In the end I had to write a complex wrapper for doctrine that makes me question if it wouldn't have been easier to just use the old dao/model approach and leave doctrine out of the picture. The jury is still out on that. Good luck!

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My experiences sound similar to yours. I've only just started using doctrine, and have never used Propel. However I am very disapointed in Doctrine. It's documentation is terrible. Poorly organised, and quite incomplete.

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Amen, The docs make me want to gouge my eyes out. And Freenode IRC community is not very helpful. I've found, inheriting projects that use Doctrine, it can be a weapon of mass destruction in the wrong hands. –  ficuscr Oct 4 '13 at 16:30

Propel and Doctrine uses PDO. PDO has a lot of open bugs with the Oracle Database. All of them related with CLOB fields. Please keep this in mind before starting a new project if you are working with Oracle. The bugs are open since years ago. Doctrine and PDO will crash working with Oracle and CLOBs

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After some research into the various ORM libraries for PHP, I decided on PHP ActiveRecord. My decision came down to the little-to-no configuration, light-weight nature of the library, and the lack of code generation. Doctrine is simply too powerful for what I need; what PHP ActiveRecord doesn't do I can implement in my wrapper layer. I would suggest taking a moment and examining what your requirements are in an ORM and see if either a simple one like PHP ActiveRecord offers what you need or if a home-rolled active record implementation would be better.

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I think mtbikemike sums it up perfectly: "It took me days to figure out a solution for something that I knew I could have written in SQL in a matter of minutes." That was also my experience. SAD (Slow Application Development) is guaranteed. Not to mention ugly code and limitations around every corner. Things that should take minutes take days and things that would normally be more complicated and take hours or days are just not doable (or not worth the time). The resulting code is much more verbose and cryptic (because we really need another query language, DQL, to make things even less readable). Strange bugs are all around and most of the time is spent hunting them down and running into limitations and problems. Doctrine (I only used v2.x) is akin to an exercise in futility and has absolutely no benefits. It's by far the most hated component of my current system and really the only one with huge problems. Coming into a new system, I'm always going back and forth from the db to the entity classes trying to figure out which name is proper in different places in the code. A total nightmare.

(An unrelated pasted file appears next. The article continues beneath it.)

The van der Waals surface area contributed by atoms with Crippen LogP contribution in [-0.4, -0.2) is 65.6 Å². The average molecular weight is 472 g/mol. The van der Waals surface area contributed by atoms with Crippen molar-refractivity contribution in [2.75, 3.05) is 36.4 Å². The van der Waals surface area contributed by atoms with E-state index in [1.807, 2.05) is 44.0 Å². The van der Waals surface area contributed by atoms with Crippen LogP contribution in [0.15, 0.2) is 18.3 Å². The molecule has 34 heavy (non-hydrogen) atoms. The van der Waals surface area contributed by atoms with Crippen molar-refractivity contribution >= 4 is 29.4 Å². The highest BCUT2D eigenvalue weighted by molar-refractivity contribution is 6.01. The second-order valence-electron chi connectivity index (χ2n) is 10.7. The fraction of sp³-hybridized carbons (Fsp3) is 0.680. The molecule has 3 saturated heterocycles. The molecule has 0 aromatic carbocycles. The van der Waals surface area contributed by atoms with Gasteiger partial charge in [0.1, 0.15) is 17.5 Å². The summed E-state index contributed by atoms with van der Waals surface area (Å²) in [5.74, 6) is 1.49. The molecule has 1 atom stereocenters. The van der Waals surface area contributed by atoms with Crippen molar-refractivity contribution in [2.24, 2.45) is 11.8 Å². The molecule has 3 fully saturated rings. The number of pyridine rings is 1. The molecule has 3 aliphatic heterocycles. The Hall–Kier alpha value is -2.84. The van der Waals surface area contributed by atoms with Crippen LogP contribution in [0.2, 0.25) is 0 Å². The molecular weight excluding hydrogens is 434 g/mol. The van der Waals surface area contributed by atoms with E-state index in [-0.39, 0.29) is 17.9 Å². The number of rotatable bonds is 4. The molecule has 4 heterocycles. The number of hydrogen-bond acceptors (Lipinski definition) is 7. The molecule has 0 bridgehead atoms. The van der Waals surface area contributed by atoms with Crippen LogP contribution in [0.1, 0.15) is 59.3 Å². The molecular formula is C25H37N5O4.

I don't see a single pro to Doctrine, only cons. I don't know why it exists, and every day I wish it didn't (at least in my projects).

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I'm not an expert with Doctrine - just started using it myself and I have to admit it is a bit of a mixed experience. It does a lot for you, but it's not always immediately obvious how to tell it to do this or that.

For example when trying to use YAML files with the automatic relationship discovery the many-to-many relationship did not translate correctly into the php model definition. No errors as you mention, because it just did not treat it as many-to-many at all.

I would say that you probably need time to get your head around this or that way of doing things and how the elements interact together. And having the time to do things one step at a time would be a good thing and deal with the issues one at a time in a sort of isolation. Trying to do too much at once can be overwhelming and might make it harder to actually find the place something is going wrong.